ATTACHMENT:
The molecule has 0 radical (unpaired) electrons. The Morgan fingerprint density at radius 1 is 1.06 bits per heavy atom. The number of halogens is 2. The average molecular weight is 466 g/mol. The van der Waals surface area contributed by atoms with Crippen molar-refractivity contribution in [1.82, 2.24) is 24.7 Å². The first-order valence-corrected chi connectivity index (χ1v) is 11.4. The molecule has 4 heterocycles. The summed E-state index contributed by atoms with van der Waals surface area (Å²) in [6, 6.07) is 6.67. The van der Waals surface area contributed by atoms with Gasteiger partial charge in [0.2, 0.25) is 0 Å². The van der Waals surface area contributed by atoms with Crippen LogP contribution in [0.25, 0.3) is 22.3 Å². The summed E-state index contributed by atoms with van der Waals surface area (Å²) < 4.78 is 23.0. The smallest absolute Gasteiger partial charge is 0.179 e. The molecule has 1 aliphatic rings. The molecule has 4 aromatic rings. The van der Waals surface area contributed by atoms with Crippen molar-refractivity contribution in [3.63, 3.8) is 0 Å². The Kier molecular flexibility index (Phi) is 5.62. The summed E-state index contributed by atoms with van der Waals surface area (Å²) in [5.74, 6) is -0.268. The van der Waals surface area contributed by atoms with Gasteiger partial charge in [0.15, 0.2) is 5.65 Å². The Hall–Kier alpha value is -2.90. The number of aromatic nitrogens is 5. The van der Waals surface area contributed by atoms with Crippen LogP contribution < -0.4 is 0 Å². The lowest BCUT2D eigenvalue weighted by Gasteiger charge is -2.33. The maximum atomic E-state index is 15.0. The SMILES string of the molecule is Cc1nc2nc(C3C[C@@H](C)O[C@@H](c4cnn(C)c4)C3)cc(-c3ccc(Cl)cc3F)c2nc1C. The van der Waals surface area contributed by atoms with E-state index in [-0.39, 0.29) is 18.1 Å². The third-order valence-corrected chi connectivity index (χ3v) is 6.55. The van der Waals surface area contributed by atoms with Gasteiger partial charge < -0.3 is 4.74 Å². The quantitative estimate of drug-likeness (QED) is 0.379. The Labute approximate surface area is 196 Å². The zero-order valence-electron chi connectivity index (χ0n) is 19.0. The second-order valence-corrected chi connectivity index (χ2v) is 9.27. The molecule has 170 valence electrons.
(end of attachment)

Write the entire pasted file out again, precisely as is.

The molecule has 0 radical (unpaired) electrons. The Morgan fingerprint density at radius 1 is 1.06 bits per heavy atom. The number of halogens is 2. The average molecular weight is 466 g/mol. The van der Waals surface area contributed by atoms with Crippen molar-refractivity contribution in [1.82, 2.24) is 24.7 Å². The first-order valence-corrected chi connectivity index (χ1v) is 11.4. The molecule has 4 heterocycles. The summed E-state index contributed by atoms with van der Waals surface area (Å²) in [6, 6.07) is 6.67. The van der Waals surface area contributed by atoms with Gasteiger partial charge in [0.2, 0.25) is 0 Å². The van der Waals surface area contributed by atoms with Crippen LogP contribution in [0.25, 0.3) is 22.3 Å². The summed E-state index contributed by atoms with van der Waals surface area (Å²) < 4.78 is 23.0. The smallest absolute Gasteiger partial charge is 0.179 e. The molecule has 1 aliphatic rings. The molecule has 4 aromatic rings. The van der Waals surface area contributed by atoms with Crippen molar-refractivity contribution in [3.63, 3.8) is 0 Å². The Kier molecular flexibility index (Phi) is 5.62. The summed E-state index contributed by atoms with van der Waals surface area (Å²) in [5.74, 6) is -0.268. The van der Waals surface area contributed by atoms with Gasteiger partial charge in [0.15, 0.2) is 5.65 Å². The Hall–Kier alpha value is -2.90. The number of aromatic nitrogens is 5. The van der Waals surface area contributed by atoms with Crippen LogP contribution < -0.4 is 0 Å². The lowest BCUT2D eigenvalue weighted by Gasteiger charge is -2.33. The maximum atomic E-state index is 15.0. The SMILES string of the molecule is Cc1nc2nc(C3C[C@@H](C)O[C@@H](c4cnn(C)c4)C3)cc(-c3ccc(Cl)cc3F)c2nc1C. The van der Waals surface area contributed by atoms with E-state index in [-0.39, 0.29) is 18.1 Å². The third-order valence-corrected chi connectivity index (χ3v) is 6.55. The van der Waals surface area contributed by atoms with Gasteiger partial charge < -0.3 is 4.74 Å². The quantitative estimate of drug-likeness (QED) is 0.379. The Labute approximate surface area is 196 Å². The zero-order valence-electron chi connectivity index (χ0n) is 19.0. The second-order valence-corrected chi connectivity index (χ2v) is 9.27. The molecule has 170 valence electrons.